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2 Answers

up vote 4 down vote accepted

If you want to prove that the gluing together of two cylinders is a manifold, you don't need to actually write too many things explicitly in the form of formulas. Even though the question doesn't explicitly state this, I take it from what you tried to do that the gluing occurs along the two circles $S^1\times\{0\}$ and along the circles $S^1\times\{1\}$.

To show that the result is a manifold, you don't explicitly need to know it is a torus (it is useful to realise this, but you won't need it). So, what do you do? First you describe the gluing process as $T=C_0\coprod C_1/\sim$, where $\sim$ identifies all relevant circles. You can do this as you did, but the same result can be obtained by only using two coordinates: one for the height, one for the angle.

When is a topological space a manifold? When it is locally homeomorphic to $\mathbb{R}^n$, in this case with $n=2$. So, this is what we need to show and we proceed by using the quotient topology on $T$: a set is open in $T$ if its preimage under the projection $\pi: C_0\coprod C_1\to T$ is open, i.e. if it is the disjoint union of an open in $C_0$ and one in $C_1$.

We now choose a point $p$ in $T$ and notice that there are two options:

1) The point `comes from' an interior point in one of the $C_i$, say $C_0$. In that case, the point in $C_0$ has an open neighbourhood $U$ away from the boundary of $C_0$. Moreover, this neighbourhood is a homeomorphism to an open part of $\mathbb{R}^2$. This neighbourhood is an open set in $T$ as well, so gives a local homeomorphism around $p$.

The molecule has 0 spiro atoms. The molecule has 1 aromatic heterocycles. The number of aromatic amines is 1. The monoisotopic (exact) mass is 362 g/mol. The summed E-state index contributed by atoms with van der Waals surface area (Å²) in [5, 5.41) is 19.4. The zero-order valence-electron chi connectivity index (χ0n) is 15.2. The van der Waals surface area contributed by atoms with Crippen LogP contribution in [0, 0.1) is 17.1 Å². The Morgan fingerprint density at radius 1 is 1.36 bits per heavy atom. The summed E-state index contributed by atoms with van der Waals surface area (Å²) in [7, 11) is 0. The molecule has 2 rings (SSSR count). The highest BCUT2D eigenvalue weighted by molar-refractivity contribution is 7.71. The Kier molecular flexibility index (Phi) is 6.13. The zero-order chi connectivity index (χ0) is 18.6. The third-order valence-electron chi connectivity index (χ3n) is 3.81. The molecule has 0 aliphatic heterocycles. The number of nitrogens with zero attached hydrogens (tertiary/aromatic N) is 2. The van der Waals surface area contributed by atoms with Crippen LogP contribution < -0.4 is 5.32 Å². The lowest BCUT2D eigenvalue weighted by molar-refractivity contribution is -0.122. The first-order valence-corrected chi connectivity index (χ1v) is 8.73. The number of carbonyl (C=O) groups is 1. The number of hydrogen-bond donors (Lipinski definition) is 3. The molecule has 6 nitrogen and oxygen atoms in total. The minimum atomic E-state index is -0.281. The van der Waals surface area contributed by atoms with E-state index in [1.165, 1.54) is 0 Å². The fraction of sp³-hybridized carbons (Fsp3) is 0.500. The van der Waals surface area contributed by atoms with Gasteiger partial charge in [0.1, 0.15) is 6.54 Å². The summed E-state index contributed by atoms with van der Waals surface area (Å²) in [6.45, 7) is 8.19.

2) The point $p$ comes from the identified boundary points of the cylinders. In this case things get a bit more difficult. We need to find open sets $U_0$, $U_1$ in $C_0$, resp. $C_1$ that correspond on the boundary. There exists homeomorphisms of $U_0$ to an open part of $\mathbb{R}\times\mathbb{R}_{\leq0}$ and of $U_1$ to an open part of $\mathbb{R}\times\mathbb{R}_{\geq0}$. These can be put together to form an open part of $\mathbb{R}^2$, homeomorphic to $\pi(U_0\coprod U_1)$.

Parts 1 and 2 together show that local homeomorphisms to $\mathbb{R}^2$ exist and that the glued together cylinders form a manifold. It is however used that cylinders are manifolds with boundary. If you don't know this yet, you could more or less do the same to prove this, gluing together two sides of $[0,1]^2$.